The last of the plates were cleared away just as the sun slipped below the horizon. In the distance the fireworks were set up on a patch of graded land that had yet to be cultivated.

Francesca and Brenna strolled in the twilight, heading away from the tables and toward the house.

“I’m going to explode,” Francesca said, touching her stomach. The troubles in her life had done nothing to reduce her appetite. “Why do I always eat too much?”

“Because the Grands are the best cooks in the world,” Brenna said. “I’ve got to get out of here and get my own place. If I stay much longer, I’ll weigh four hundred pounds by the end of summer.”

Francesca laughed. “You look great. Quit complaining.”

“I look okay,” her sister said. “You look amazing. There’s this strange glow about you.” Brenna’s gaze narrowed. “It’s Sam, isn’t it?”

Francesca swore silently. Glowing? She couldn’t be glowing. She was maybe three weeks pregnant. The baby wasn’t even a rice grain yet. “It’s this new moisturizer I’ve been using. Really. It’s fabulous.”

Brenna laughed. “You are such a liar.”

Francesca knew she was teasing, but the ‘L’ word made her wince.

“Admit you like him,” Brenna said. “Commitment or no commitment, you think he’s great.”

At least this was something she could talk about. “Okay, yes. He’s pretty amazing.”

“And you like the kid.”

“Kelly is a good kid.”

They circled around to the rear of the house. Brenna came to a stop. “Then watch yourself, Sis, because I’m seeing sparks between you two.”

“You don’t have to worry. There’s nothing…” She hesitated. Nothing serious between them? Didn’t a baby count as that? “We’re still not picking out rings. I promise.”

“Just watch yourself. I don’t want you to get hurt.”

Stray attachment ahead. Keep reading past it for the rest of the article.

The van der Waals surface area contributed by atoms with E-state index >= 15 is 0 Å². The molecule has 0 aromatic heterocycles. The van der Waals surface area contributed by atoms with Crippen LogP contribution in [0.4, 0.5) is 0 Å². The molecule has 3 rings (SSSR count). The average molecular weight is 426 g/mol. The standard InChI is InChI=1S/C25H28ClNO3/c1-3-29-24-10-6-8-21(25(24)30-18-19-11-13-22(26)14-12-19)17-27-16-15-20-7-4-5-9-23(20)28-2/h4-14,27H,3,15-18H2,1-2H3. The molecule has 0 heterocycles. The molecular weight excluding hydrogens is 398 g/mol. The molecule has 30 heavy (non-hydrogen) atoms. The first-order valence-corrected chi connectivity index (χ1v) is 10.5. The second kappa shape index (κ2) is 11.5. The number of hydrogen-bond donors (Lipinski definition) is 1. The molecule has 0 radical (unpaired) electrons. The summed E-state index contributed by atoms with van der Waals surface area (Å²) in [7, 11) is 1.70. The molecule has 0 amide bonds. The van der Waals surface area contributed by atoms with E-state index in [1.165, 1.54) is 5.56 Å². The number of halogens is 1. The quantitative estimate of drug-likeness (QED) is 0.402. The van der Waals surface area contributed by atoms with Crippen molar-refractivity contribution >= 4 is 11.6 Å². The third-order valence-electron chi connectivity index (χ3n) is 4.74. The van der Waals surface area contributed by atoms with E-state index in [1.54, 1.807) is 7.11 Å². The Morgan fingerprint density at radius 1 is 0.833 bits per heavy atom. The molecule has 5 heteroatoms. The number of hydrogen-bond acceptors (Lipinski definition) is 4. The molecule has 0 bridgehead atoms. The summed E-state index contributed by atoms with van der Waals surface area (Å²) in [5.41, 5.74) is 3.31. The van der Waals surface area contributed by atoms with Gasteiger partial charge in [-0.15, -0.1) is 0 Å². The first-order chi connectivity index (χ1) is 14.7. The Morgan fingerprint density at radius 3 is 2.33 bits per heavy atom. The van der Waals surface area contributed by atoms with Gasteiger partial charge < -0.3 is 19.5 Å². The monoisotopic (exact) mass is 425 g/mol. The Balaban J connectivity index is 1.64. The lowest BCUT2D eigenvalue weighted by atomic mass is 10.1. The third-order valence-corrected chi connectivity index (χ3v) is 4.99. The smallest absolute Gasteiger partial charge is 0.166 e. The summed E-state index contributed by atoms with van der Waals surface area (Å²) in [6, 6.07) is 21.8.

“I don’t want that, either. Sam and I-”

The sound of harsh, angry voices caught her attention. Francesca looked toward the house and saw her father arguing with her grandfather.

“What on earth is that about?” she asked, heading toward them.

“Dad looks mad,” Brenna said as she hurried after her.

“She knows,” her father was saying as the two of them hurried up. “Brenna has always known about the grapes. What would it hurt you to listen?”

Grandpa Lorenzo waved a hand in dismissal. “This is not the time.”

“You’re wrong. Buying the Pinot Noir grapes was a good idea. We need to expand.”

“It is not for you to say!” the old man roared. “This land is mine to do with as I will!”

“Are they drunk?” Francesca asked quietly as she and Brenna hovered a few feet from the two men.

“I have no idea.”

Grandma Tessa hurried up, as did Grammy M, who was with Gabriel. Francesca’s mother appeared from around the side of the house.

“Marco?” she said. “What’s wrong?”

“My father,” he said, obviously furious. “He’s being as stubborn as ever. I just found out Brenna tried to buy some grapes, but the great family patriarch wouldn’t let her.”

“I am in charge,” Grandpa Lorenzo declared. “My name is on the label of these wines.”

“We all have the same name,” his son blasted back. “We all care about the winery.”

“I care more. I wait and wait, but there is no heir. Now what? Everything is to be lost.”